The Atlantis ecosystem model has been used to assess alternative management strategies for the Southern and Eastern Scalefish and Shark Fishery.
Atlantis ecosystem model rated best in the world
A marine ecosystem model developed by Dr Beth Fulton of CSIRO has been rated best in the world by the Food and Agriculture Organisation (FAO).
14 September 2007 | Updated 14 October 2011
A 2007 United Nations Food and Agriculture Organisation report, which reviewed the world’s leading 20 ecosystem-modelling platforms, has rated CSIRO's Atlantis ecosystem model as the best in the world.
The model was developed by Dr Beth Fulton, an ecosystem modeller with the Wealth from Oceans National Research Flagship. She leads a marine ecosystem modelling team based at CSIRO Marine and Atmospheric Research in Hobart, Australia.
Support for ecosystem management
Marine ecosystem modelling supports management that seeks to balance sensible development and resource use with the conservation of biodiversity and functioning marine ecosystems.
The Atlantis model has been applied to more than 15 ecosystems, primarily in temperate regions of Australia and the United States to investigate:
appropriate strategic management options for regional fisheries
the effects of complexity on model performance
robust indicators of the ecological impacts of fisheries
regional marine planning
spatial management to meet conservation goals.
The success of Atlantis lies in its capacity to strike a balance between realism and tractability.
Atlantis has been applied to more than 15 ecosystems, primaily in Australia and the United States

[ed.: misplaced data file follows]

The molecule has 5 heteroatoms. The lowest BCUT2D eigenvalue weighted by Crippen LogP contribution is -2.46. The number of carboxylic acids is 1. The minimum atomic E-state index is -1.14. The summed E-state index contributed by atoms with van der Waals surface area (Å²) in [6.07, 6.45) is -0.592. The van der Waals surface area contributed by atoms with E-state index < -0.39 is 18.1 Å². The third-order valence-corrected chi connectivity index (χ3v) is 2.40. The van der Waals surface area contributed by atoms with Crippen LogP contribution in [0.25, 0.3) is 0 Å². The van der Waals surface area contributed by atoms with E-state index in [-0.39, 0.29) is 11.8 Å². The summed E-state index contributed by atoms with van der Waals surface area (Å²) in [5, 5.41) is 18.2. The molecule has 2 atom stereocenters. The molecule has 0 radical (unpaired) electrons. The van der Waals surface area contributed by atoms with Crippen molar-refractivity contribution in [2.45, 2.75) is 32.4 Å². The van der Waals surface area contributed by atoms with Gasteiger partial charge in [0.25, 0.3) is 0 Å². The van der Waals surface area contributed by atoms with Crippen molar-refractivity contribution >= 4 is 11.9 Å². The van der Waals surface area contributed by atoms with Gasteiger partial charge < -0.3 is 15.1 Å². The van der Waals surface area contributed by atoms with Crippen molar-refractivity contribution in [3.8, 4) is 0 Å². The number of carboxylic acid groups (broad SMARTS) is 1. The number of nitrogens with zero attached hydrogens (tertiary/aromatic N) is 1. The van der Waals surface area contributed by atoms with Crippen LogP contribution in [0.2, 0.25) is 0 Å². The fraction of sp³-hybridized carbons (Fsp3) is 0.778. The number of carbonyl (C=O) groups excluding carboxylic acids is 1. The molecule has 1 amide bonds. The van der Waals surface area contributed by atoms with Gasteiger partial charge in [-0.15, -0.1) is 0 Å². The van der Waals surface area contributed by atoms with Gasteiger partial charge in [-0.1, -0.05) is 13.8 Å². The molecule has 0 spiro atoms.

Dr Fulton was the first to systematically explore the optimum level of complexity for an ecosystem model. She identified which aspects of spatial resolution, temporal resolution, functional group aggregation, and representation of ecological process are vital to model performance.
Simulating the fishery ecosystem
Ecosystems are created in Atlantis three-dimensionally, using linked polygons that represent major geographical features. Information is added on local oceanography, chemistry and biology such as currents, nutrients, plankton, invertebrates and fish. The model is then set in motion, simulating ecological processes such as:
The Atlantis framework used for management strategy evaluation incorporates a range of sub-models for each major step in the management cycle. They simulate the marine environment, the behaviour of industry, fishery monitoring and assessment processes, and management actions and implementation.
Guiding management in the south-east fishery
A version of the model, Atlantis SE, has been developed to provide strategic advice to the Australian Fisheries Management Authority (AFMA) on management of the Southern and Eastern Scalefish and Shark Fishery (SESSF), which harvests some 150 species in a region covering a third of Australia’s Exclusive Economic Zone.
A major project completed in 2007 used Atlantis to assess ecological and socio-economic outcomes of alternative management strategies for the SESSF. The modelling exercise tested management approaches for their effects on:
fishing practices and fleet behaviour (such as changes in targeting practices)
fleet size, structure and gear use
harvest volumes and catch rates for commercial stocks
the composition and structure of the food web
profitability and trading of quotas
public perceptions of the fishery
recovery of ecological systems.
This was one of few studies ever undertaken to explore alternative management strategies at a whole-of-fishery and whole-of-ecosystem level. It provided managers, industry and other stakeholders with the first sound basis to evaluate integrated rather than piecemeal solutions to complex fishery management problems.
Atlantis has also been used to address questions relating to climate change.
Read more about Dr Beth Fulton: a world leader in ecosystem modelling.